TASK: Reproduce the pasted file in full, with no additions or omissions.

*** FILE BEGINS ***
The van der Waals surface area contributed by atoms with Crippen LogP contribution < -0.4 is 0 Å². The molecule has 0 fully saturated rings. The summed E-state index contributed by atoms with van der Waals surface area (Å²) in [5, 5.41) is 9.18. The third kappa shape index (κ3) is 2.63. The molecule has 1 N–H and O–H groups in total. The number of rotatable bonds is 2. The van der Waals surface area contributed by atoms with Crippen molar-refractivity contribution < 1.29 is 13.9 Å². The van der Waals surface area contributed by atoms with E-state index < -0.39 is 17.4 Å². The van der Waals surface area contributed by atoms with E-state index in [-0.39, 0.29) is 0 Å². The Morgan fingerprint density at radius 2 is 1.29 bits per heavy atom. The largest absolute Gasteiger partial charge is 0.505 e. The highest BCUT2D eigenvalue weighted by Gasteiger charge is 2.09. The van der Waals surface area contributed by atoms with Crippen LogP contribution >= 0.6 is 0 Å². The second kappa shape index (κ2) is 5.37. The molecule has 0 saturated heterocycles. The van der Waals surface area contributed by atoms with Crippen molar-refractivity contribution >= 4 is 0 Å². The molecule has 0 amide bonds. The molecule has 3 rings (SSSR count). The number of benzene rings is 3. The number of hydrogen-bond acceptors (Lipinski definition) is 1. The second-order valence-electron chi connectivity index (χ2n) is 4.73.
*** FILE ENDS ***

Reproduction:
The van der Waals surface area contributed by atoms with Crippen LogP contribution < -0.4 is 0 Å². The molecule has 0 fully saturated rings. The summed E-state index contributed by atoms with van der Waals surface area (Å²) in [5, 5.41) is 9.18. The third kappa shape index (κ3) is 2.63. The molecule has 1 N–H and O–H groups in total. The number of rotatable bonds is 2. The van der Waals surface area contributed by atoms with Crippen molar-refractivity contribution < 1.29 is 13.9 Å². The van der Waals surface area contributed by atoms with E-state index < -0.39 is 17.4 Å². The van der Waals surface area contributed by atoms with E-state index in [-0.39, 0.29) is 0 Å². The Morgan fingerprint density at radius 2 is 1.29 bits per heavy atom. The largest absolute Gasteiger partial charge is 0.505 e. The highest BCUT2D eigenvalue weighted by Gasteiger charge is 2.09. The van der Waals surface area contributed by atoms with Crippen LogP contribution >= 0.6 is 0 Å². The second kappa shape index (κ2) is 5.37. The molecule has 0 saturated heterocycles. The van der Waals surface area contributed by atoms with Crippen molar-refractivity contribution >= 4 is 0 Å². The molecule has 0 amide bonds. The molecule has 3 rings (SSSR count). The number of benzene rings is 3. The number of hydrogen-bond acceptors (Lipinski definition) is 1. The second-order valence-electron chi connectivity index (χ2n) is 4.73.